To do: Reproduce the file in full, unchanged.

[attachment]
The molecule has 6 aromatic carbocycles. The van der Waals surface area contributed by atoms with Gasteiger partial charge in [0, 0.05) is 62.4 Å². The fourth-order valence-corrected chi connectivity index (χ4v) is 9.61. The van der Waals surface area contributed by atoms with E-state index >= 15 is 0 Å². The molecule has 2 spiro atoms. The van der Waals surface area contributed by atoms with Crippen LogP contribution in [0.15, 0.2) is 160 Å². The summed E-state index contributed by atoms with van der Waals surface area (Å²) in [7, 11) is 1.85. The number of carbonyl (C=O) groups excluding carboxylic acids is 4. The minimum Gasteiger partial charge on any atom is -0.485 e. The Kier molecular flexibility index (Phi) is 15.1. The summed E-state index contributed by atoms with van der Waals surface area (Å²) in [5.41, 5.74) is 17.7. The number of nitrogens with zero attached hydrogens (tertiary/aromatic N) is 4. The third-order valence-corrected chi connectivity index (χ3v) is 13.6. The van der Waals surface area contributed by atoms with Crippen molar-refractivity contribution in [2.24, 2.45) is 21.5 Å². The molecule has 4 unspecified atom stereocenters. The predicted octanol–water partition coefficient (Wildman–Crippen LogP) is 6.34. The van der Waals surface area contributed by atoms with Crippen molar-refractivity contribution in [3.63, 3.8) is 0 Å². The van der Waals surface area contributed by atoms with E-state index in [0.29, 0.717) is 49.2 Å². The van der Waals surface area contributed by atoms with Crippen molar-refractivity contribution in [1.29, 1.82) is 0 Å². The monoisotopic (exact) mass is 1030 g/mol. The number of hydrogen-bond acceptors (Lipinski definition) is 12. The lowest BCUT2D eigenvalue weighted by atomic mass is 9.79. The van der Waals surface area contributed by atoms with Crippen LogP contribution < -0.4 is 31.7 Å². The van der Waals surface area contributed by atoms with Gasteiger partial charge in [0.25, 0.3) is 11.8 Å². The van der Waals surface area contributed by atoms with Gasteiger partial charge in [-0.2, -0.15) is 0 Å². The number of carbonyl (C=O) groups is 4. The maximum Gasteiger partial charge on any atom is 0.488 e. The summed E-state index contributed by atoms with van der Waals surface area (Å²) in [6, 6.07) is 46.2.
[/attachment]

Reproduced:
The molecule has 6 aromatic carbocycles. The van der Waals surface area contributed by atoms with Gasteiger partial charge in [0, 0.05) is 62.4 Å². The fourth-order valence-corrected chi connectivity index (χ4v) is 9.61. The van der Waals surface area contributed by atoms with E-state index >= 15 is 0 Å². The molecule has 2 spiro atoms. The van der Waals surface area contributed by atoms with Crippen LogP contribution in [0.15, 0.2) is 160 Å². The summed E-state index contributed by atoms with van der Waals surface area (Å²) in [7, 11) is 1.85. The number of carbonyl (C=O) groups excluding carboxylic acids is 4. The minimum Gasteiger partial charge on any atom is -0.485 e. The Kier molecular flexibility index (Phi) is 15.1. The summed E-state index contributed by atoms with van der Waals surface area (Å²) in [5.41, 5.74) is 17.7. The number of nitrogens with zero attached hydrogens (tertiary/aromatic N) is 4. The third-order valence-corrected chi connectivity index (χ3v) is 13.6. The van der Waals surface area contributed by atoms with Crippen molar-refractivity contribution in [2.24, 2.45) is 21.5 Å². The molecule has 4 unspecified atom stereocenters. The predicted octanol–water partition coefficient (Wildman–Crippen LogP) is 6.34. The van der Waals surface area contributed by atoms with Crippen molar-refractivity contribution in [3.63, 3.8) is 0 Å². The van der Waals surface area contributed by atoms with E-state index in [0.29, 0.717) is 49.2 Å². The van der Waals surface area contributed by atoms with Crippen molar-refractivity contribution in [1.29, 1.82) is 0 Å². The monoisotopic (exact) mass is 1030 g/mol. The number of hydrogen-bond acceptors (Lipinski definition) is 12. The lowest BCUT2D eigenvalue weighted by atomic mass is 9.79. The van der Waals surface area contributed by atoms with Crippen LogP contribution < -0.4 is 31.7 Å². The van der Waals surface area contributed by atoms with Gasteiger partial charge in [0.25, 0.3) is 11.8 Å². The van der Waals surface area contributed by atoms with Gasteiger partial charge in [-0.2, -0.15) is 0 Å². The number of carbonyl (C=O) groups is 4. The maximum Gasteiger partial charge on any atom is 0.488 e. The summed E-state index contributed by atoms with van der Waals surface area (Å²) in [6, 6.07) is 46.2.